Looxie is a location-based photo request app, perfect for lovers of photography, travel, and, for some reason, whitefish ceviche.

It’s a Christmas miracle. Probably.

Ho, ho, ho, everyone.

Santa (or Satan, can’t be sure) got me something special this season. Apparently, I was a good boy (I have to admit that I did brush my teeth twice a day and killed practically no one in 2020) so I deserved it.

Here’s how it happened: since I’m a total doofus as far as launches go, I just went and nonchalantly posted Looxie on Product Hunt about a week ago. As was expected, after it got a couple of votes, it sank into the pitch-black abyss of the Newest tab, from whence not even James Cameron…

Most people don’t know this but ducks have weirdly-shaped dicks. Also, I code. A lot.

In fact, my interest in design started not with me wanting to create logos or book covers but, rather, user interfaces for my apps. However, coding day in and day out with Courier can get pretty fucking boring.

That’s why I went looking for alternative monospaced fonts for my IDE. I found many, but only a few stuck around to contribute to my haphazardly thrown-together loops and conditionals. This list includes my four favorite monospaced fonts for IDE and console use. …

Calendas Plus

Let’s get something out of the way: atipo is my favorite foundry but I’m not affiliated with them in any way.

Now let’s get something else out of the way: Calendas is not 100% free, but it might as well be. What I mean by that is that you can get the Regular style by ‘paying’ with a Twitter or Facebook share or get the complete family (which includes Regular, Italic and Bold styles) by paying using a ‘name your price’ model (prices start a five euros, with a maximum of 100€).

Calendas Plus is my favorite typeface in this…

Sorts Mill Goudy

My third selection for this week’s Free Serif Fonts feature is Barry Schwarz’s Sorts Mill Goudy. The typeface is inspired by Goudy Old Style and, you know, it kinda shows.

This particular variant has found a home on The League of Movable Type and, if you’re like me, ie. distracted by shiny objects, you may initially ignore it in favor of more impressive, impactful typefaces like Orbitron and League Gothic.

However, when the time came for me to work on a heavily text-based app, what was the typeface I crawled back to and begged for forgiveness? You guessed it.

Sorts…

Butler

Fabian De Smet’s (awesome name, bud) Butler is, according to its designer

a mix between both Dala Floda & the amazing Bodoni family

I can definitely see the Bodoni influence in the highly-contrasting strokes of the letterforms. The Dala Floda influence is more apparent in the stencil version of the typeface.

Here are a couple of rules to live your life by:

  • Love thy neighbor.
  • When Design Cuts releases a font bundle, you buy the goddamn font bundle.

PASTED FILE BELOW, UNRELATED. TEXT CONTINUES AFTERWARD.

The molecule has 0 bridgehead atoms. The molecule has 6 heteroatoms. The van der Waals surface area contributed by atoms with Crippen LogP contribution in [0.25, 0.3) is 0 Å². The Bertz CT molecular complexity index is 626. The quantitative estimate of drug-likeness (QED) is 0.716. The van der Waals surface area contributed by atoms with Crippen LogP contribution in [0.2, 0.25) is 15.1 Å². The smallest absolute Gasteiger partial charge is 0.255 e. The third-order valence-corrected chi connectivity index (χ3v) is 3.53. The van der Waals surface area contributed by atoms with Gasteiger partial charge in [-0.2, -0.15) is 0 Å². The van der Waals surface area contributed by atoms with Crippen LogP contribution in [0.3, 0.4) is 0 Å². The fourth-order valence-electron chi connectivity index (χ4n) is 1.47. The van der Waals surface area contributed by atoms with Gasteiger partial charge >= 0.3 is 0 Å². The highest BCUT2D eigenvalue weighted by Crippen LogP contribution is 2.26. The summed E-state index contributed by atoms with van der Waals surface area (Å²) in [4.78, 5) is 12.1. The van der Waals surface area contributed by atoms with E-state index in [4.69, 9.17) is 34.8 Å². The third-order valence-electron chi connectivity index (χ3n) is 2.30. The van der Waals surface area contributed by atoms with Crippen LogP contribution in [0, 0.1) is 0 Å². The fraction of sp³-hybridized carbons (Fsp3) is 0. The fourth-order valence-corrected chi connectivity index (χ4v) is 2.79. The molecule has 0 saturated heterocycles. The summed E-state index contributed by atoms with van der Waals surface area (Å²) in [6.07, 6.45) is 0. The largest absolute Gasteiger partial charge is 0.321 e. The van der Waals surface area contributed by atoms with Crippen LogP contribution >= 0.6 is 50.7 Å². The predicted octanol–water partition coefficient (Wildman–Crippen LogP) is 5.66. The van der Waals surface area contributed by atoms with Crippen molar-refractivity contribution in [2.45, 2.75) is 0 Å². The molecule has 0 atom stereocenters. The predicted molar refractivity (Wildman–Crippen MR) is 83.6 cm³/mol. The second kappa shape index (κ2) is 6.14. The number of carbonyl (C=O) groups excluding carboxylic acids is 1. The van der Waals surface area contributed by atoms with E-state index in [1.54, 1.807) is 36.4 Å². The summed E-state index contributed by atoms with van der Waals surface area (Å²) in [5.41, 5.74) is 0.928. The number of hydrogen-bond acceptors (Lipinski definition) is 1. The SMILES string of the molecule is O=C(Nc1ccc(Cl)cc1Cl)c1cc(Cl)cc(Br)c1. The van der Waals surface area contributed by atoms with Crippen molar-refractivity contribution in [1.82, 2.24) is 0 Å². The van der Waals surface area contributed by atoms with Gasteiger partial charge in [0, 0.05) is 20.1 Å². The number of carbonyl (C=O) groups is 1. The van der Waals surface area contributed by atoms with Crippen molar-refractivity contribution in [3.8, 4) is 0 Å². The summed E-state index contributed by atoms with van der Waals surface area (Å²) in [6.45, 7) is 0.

Cormorants look kinda pathetic so here are some seagulls.

Cormorant

Let’s start with a pretty great one. Cormorant claims to be inspired by the Garamond heritage but tweaked for use in large display sizes, while not compromising on legibility at lower sizes.

Here’s what the type designer himself has to say about the typeface:

Cormorant is characterized by scandalously small counters, razor-sharp serifs, dangerously smooth curves, and flamboyantly tall accents.

Does it accomplish what it sets out to do? We’ve set our crack team of investigative typographists on the case and they’ve delivered a verdict that’s sure to shock many (fig. 1)

Make it feel like something

For the past month or so, I’ve been a tester for an app called Three.do. Three.do is a to-do app with a twist: it aims to make to-do reminder creation a simple, three-step process that doesn’t even need to involve any typing on your part.

This is how the app works: as soon as you open it, you’re presented with a screen that says “who” and a list of the possible people the reminder under creation concerns (people like “partner”, “client”, “boss”, “doctor” etc). Once you make a selection by tapping a tile, you get another screen called “what” on…

I know it’s childish. I don’t care.

Join the Java Resistance!

Listen.

I’m aware that it’s childish but the reason I refuse to code in Kotlin is what I call the Kult of Kotlin.​

I know Kotlin is a nice language. In fact, I have studied it quite a bit. I bought (and read) books about it, purchased and watched tutorials on Udemy, the works.

The reason? I didn’t want to get left behind. I wanted to be fitter, happier, more productive.

Turns out, I wasn’t fitter (that’s an understatement). I wasn’t happier. And I wasn’t more productive.

Do you know what I was? Pretty comfortable in Java land. But still…

And if you like swearing, anus jokes and XML, you’d be mad to miss it

I’m going to keep this one short: since most people on Medium have followed me because of my Android-related ramblings, I think that I owed you this.

My book ‘Android Development for Gifted Primates: A Beginner’s Guide’ is out on Amazon and it has already gained the #1 New Release badge.

Normally, the book costs $3.99 (it used to be $20 on Gumroad, so that was already a pretty sweet deal) but it will be free until the 5th on August, 2018 — in ‘right now’ terms, until Sunday.

To get it for the amazing price of zero dot zero…

Antonis Tsagaris

Founder @ Looxie (http://looxie.co) Android developer for http://codehousefive.com, author of Android Development for Gifted Primates https://amzn.to/2ApMFwe

Get the Medium app

A button that says 'Download on the App Store', and if clicked it will lead you to the iOS App store
A button that says 'Get it on, Google Play', and if clicked it will lead you to the Google Play store